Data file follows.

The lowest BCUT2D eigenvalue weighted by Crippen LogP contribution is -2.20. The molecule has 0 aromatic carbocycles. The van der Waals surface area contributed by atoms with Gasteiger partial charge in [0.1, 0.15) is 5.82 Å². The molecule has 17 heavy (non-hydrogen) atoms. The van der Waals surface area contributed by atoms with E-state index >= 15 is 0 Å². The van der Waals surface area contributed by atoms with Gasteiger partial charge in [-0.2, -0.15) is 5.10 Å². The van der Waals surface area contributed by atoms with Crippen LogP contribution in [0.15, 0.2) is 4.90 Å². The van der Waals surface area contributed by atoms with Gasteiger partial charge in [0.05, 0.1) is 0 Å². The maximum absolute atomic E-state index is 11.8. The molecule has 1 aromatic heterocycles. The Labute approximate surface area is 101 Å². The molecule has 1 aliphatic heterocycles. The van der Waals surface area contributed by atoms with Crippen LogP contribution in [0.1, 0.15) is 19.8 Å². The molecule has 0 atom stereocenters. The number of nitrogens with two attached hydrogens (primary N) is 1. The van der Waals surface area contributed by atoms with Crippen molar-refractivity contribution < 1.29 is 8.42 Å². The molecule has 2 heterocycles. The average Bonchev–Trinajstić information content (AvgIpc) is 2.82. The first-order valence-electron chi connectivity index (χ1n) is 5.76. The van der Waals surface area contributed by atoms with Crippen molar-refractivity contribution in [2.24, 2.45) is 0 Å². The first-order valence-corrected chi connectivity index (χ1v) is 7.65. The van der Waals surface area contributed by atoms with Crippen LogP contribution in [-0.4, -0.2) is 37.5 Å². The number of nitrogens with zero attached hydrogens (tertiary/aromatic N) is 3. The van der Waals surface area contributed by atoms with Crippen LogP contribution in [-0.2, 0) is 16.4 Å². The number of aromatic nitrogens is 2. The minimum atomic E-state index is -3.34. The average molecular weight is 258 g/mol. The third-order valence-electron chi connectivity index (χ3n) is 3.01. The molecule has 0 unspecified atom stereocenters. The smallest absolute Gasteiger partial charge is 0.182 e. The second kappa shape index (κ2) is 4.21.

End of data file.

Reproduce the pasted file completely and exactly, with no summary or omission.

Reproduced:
The lowest BCUT2D eigenvalue weighted by Crippen LogP contribution is -2.20. The molecule has 0 aromatic carbocycles. The van der Waals surface area contributed by atoms with Gasteiger partial charge in [0.1, 0.15) is 5.82 Å². The molecule has 17 heavy (non-hydrogen) atoms. The van der Waals surface area contributed by atoms with E-state index >= 15 is 0 Å². The van der Waals surface area contributed by atoms with Gasteiger partial charge in [-0.2, -0.15) is 5.10 Å². The van der Waals surface area contributed by atoms with Crippen LogP contribution in [0.15, 0.2) is 4.90 Å². The van der Waals surface area contributed by atoms with Gasteiger partial charge in [0.05, 0.1) is 0 Å². The maximum absolute atomic E-state index is 11.8. The molecule has 1 aromatic heterocycles. The Labute approximate surface area is 101 Å². The molecule has 1 aliphatic heterocycles. The van der Waals surface area contributed by atoms with Crippen LogP contribution in [0.1, 0.15) is 19.8 Å². The molecule has 0 atom stereocenters. The number of nitrogens with two attached hydrogens (primary N) is 1. The van der Waals surface area contributed by atoms with Crippen molar-refractivity contribution < 1.29 is 8.42 Å². The molecule has 2 heterocycles. The average Bonchev–Trinajstić information content (AvgIpc) is 2.82. The first-order valence-electron chi connectivity index (χ1n) is 5.76. The van der Waals surface area contributed by atoms with Crippen molar-refractivity contribution in [2.24, 2.45) is 0 Å². The first-order valence-corrected chi connectivity index (χ1v) is 7.65. The van der Waals surface area contributed by atoms with Crippen LogP contribution in [-0.4, -0.2) is 37.5 Å². The number of nitrogens with zero attached hydrogens (tertiary/aromatic N) is 3. The van der Waals surface area contributed by atoms with Crippen LogP contribution in [-0.2, 0) is 16.4 Å². The number of aromatic nitrogens is 2. The minimum atomic E-state index is -3.34. The average molecular weight is 258 g/mol. The third-order valence-electron chi connectivity index (χ3n) is 3.01. The molecule has 0 unspecified atom stereocenters. The smallest absolute Gasteiger partial charge is 0.182 e. The second kappa shape index (κ2) is 4.21.